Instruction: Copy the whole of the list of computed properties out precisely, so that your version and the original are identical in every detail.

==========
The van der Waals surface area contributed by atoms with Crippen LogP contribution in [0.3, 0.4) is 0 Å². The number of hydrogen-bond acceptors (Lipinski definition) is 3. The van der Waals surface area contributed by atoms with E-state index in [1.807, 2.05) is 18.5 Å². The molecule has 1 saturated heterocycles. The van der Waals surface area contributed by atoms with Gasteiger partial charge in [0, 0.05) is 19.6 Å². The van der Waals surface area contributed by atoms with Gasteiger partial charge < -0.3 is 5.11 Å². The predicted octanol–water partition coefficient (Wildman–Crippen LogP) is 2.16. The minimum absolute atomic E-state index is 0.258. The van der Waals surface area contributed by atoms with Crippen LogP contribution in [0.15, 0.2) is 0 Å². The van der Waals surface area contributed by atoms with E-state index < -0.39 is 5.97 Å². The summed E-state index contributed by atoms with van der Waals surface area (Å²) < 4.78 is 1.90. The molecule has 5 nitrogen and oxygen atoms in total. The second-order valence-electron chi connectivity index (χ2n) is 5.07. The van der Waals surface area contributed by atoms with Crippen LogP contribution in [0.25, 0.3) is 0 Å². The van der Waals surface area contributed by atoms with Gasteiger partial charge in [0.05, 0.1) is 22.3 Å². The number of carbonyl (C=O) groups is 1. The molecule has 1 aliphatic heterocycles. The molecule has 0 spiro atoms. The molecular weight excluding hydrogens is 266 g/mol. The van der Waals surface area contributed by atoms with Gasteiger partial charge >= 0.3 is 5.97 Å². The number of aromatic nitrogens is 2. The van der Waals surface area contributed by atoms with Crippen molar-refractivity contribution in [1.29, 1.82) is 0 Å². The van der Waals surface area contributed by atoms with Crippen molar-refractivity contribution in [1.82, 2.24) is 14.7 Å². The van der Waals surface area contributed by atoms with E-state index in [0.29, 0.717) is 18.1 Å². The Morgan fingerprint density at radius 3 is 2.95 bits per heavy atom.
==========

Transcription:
The van der Waals surface area contributed by atoms with Crippen LogP contribution in [0.3, 0.4) is 0 Å². The number of hydrogen-bond acceptors (Lipinski definition) is 3. The van der Waals surface area contributed by atoms with E-state index in [1.807, 2.05) is 18.5 Å². The molecule has 1 saturated heterocycles. The van der Waals surface area contributed by atoms with Gasteiger partial charge in [0, 0.05) is 19.6 Å². The van der Waals surface area contributed by atoms with Gasteiger partial charge < -0.3 is 5.11 Å². The predicted octanol–water partition coefficient (Wildman–Crippen LogP) is 2.16. The minimum absolute atomic E-state index is 0.258. The van der Waals surface area contributed by atoms with Crippen LogP contribution in [0.15, 0.2) is 0 Å². The van der Waals surface area contributed by atoms with E-state index < -0.39 is 5.97 Å². The summed E-state index contributed by atoms with van der Waals surface area (Å²) < 4.78 is 1.90. The molecule has 5 nitrogen and oxygen atoms in total. The second-order valence-electron chi connectivity index (χ2n) is 5.07. The van der Waals surface area contributed by atoms with Crippen LogP contribution in [0.25, 0.3) is 0 Å². The van der Waals surface area contributed by atoms with Gasteiger partial charge in [0.05, 0.1) is 22.3 Å². The number of carbonyl (C=O) groups is 1. The molecule has 1 aliphatic heterocycles. The molecule has 0 spiro atoms. The molecular weight excluding hydrogens is 266 g/mol. The van der Waals surface area contributed by atoms with Gasteiger partial charge >= 0.3 is 5.97 Å². The number of aromatic nitrogens is 2. The van der Waals surface area contributed by atoms with Crippen molar-refractivity contribution in [1.29, 1.82) is 0 Å². The van der Waals surface area contributed by atoms with Crippen molar-refractivity contribution in [1.82, 2.24) is 14.7 Å². The van der Waals surface area contributed by atoms with E-state index in [0.29, 0.717) is 18.1 Å². The Morgan fingerprint density at radius 3 is 2.95 bits per heavy atom.